Sanford Goodman, a local agent with the Atlanta Regional Census Center, addressed members of the Western Communities Council on Monday, Aug. 19 about the importance of getting an accurate Palm Beach County count in the 2020 Census in order to receive the proper amount of funding over the next decade.
Goodman said the county has lost about $300 million in funding due to failures to report an accurate census count in 2010.
Required by the U.S. Constitution, the census is taken every 10 years and is used not only to divvy up congressional membership among the states, but it is also a barometer tied to vast amounts of federal funding.
“Money goes out from the federal government that is appropriated by Congress to the tune of $675 billion a year for the next 10 years,” Goodman said. “That’s where it really becomes dicey. We didn’t get our fair share 10 years ago, and because we didn’t, we’ve suffered.”
In the 2010 census, it is estimated that there were a million children under age 5 nationwide who were not counted.
“When we tried to find out why, we got some really weird answers,” Goodman said, explaining that one was that young children don’t count in some cultures, so they didn’t list them on the form. “In other cases, people who live in rental housing where they have a lease, they didn’t tell the truth on the lease. They said that they were husband and wife and child, and they forgot to mention about the other children. When it came time for the census, they were afraid that if they divulged that information, there would be a red flag, they would lose their lease, or they would have a rent increase.”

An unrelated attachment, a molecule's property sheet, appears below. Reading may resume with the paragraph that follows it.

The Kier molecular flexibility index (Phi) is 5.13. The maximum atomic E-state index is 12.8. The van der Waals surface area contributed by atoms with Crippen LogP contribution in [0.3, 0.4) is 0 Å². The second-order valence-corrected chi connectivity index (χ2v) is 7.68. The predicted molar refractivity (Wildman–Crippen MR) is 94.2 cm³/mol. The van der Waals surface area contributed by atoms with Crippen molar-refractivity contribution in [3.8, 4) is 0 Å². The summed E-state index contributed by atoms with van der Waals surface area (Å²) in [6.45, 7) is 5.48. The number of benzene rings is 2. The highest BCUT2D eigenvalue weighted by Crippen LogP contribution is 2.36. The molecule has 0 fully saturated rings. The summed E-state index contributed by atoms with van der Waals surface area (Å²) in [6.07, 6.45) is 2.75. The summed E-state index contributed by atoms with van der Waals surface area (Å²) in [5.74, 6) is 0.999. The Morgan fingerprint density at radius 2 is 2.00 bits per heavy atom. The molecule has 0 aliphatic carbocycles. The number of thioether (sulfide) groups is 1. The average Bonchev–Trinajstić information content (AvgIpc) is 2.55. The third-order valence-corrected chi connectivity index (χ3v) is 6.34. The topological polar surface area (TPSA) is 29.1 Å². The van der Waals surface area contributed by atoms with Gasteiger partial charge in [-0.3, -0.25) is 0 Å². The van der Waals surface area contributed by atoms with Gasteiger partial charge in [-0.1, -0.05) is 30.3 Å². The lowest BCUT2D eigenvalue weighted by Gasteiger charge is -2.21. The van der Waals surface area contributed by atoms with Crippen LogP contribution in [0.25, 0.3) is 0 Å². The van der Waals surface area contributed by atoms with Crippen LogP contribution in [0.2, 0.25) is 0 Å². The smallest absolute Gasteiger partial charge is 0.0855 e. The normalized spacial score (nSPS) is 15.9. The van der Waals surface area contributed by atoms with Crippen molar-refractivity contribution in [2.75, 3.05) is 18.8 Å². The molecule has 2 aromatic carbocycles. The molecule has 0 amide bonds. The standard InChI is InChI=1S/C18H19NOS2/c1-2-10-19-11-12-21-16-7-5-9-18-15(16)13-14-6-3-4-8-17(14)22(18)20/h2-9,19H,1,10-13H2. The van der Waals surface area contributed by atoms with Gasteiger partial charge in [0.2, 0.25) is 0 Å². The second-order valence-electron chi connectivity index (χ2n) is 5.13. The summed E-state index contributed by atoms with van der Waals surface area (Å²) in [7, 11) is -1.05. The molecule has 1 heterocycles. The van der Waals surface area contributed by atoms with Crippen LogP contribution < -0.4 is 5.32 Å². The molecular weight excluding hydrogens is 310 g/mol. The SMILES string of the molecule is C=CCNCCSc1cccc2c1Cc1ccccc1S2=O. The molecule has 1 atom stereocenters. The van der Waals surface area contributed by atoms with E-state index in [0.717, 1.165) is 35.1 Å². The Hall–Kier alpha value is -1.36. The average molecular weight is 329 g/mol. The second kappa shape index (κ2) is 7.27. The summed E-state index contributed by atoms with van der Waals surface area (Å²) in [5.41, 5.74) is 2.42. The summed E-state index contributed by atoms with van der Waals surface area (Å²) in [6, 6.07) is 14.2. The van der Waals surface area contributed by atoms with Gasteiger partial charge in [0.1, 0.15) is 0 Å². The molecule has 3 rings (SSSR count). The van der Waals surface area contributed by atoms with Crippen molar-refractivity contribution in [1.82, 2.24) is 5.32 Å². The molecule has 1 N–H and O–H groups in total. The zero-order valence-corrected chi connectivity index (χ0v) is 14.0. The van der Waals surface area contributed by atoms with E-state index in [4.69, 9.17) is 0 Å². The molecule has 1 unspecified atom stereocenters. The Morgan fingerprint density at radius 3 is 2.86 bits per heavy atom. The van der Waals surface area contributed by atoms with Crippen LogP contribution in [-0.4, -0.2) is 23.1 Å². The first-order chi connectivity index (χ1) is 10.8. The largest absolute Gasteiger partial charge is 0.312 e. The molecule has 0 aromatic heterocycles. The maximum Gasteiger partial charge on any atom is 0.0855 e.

During the last census, it was done initially with a paper mailing. People would get it in the mail with a self-addressed, stamped envelope going back to the United States Census Bureau.
“There were 10 questions, and that was it,” Goodman said. “If they didn’t respond after a reasonable period of time, there was a knock on the door.”
He added that the personal follow-up was not terribly successful because the count did not go up very much.